It is time for the eSports scene to take charge. Tournaments need to be able to choose the roster of games rather than bending at the mercy of developers. It is time that certain games receive the backing of the community and the LAN organisers and develop from there. Mod teams become important within a decision as such as they will be the ones responsible for ensuring that things remain in balance, that the game develops over time as new things become possible (spectator and shoutcaster support for example). All we can do for now is plead with developers not to churn out games. The biggest and most sustainable eSport games of recent years have become so big through lack of competition - Starcraft and Warcraft 3 have not seen sequels on the horizon, until now in the case of Starcraft, while Quake 3 and Counter-Strike have been forced to fight off competition...from within their own series. Starcraft did not develop such a following in Korea by releasing sequel after sequel, year after year. Ten years after the original, we are about to see the second in the series. So how can any other game or eSport scene be expected to flourish when subjected to competition from a multitude of sequels. Instead, the original platform has been constantly tweaked over time, new maps have been developed and introduced by leagues every so often in order to keep the action fresh and this has also allowed newcomers to enter the fray and be competitive. Developers may see little or no return from eSports at the moment but the truth is, they are part of the problem.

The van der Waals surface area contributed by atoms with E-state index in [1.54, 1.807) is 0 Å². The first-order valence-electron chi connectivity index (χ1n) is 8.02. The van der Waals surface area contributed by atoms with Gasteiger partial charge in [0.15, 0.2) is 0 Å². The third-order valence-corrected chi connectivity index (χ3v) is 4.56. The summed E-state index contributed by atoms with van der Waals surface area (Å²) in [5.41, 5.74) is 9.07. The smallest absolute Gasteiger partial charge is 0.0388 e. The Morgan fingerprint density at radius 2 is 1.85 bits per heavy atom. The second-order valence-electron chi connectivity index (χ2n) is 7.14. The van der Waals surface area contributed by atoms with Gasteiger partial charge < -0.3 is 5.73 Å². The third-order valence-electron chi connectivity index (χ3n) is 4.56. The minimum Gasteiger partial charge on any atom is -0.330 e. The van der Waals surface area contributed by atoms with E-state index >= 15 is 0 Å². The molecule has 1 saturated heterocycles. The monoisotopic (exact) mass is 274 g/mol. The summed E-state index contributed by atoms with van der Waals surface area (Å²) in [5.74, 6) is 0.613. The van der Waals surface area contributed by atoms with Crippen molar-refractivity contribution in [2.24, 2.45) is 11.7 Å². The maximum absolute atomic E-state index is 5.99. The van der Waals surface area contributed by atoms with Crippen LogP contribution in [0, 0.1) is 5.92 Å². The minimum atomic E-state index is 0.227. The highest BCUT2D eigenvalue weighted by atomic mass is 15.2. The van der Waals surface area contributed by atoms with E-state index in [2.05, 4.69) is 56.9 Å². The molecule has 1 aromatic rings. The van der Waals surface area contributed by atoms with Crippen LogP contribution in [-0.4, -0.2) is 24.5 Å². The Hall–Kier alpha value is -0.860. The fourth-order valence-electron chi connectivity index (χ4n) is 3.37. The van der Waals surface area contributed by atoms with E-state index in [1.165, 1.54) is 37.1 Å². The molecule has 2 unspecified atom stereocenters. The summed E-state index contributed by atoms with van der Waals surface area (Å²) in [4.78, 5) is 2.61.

For the sake of argument, let us take Pro Evolution 6 as an example as it is a popular game and many feel that it is one of the best of the series. It is chosen as an eSports for the future BUT there is a twist. A PROMOD team is hired to develop a competitive mod. Rosters can be updated (although there is another route that could be considered that will be explored in greater detail later on), graphical tweaks can be made but most importantly, the gameplay can be refined over time. For example, within the Pro Evo game (and as a result, the initial PROMOD release), shooting and scoring from four yards out from the right corner flag occurs too frequently. Many feel that this is too blatent a glitch to allow. In step the PROMOD team; job done. The game becomes a better spectacle, people play the game more as their enjoyment is not reduced by such an element missed by the design team (but ultimately found and exploited by some players) and stability is introduced to eSports.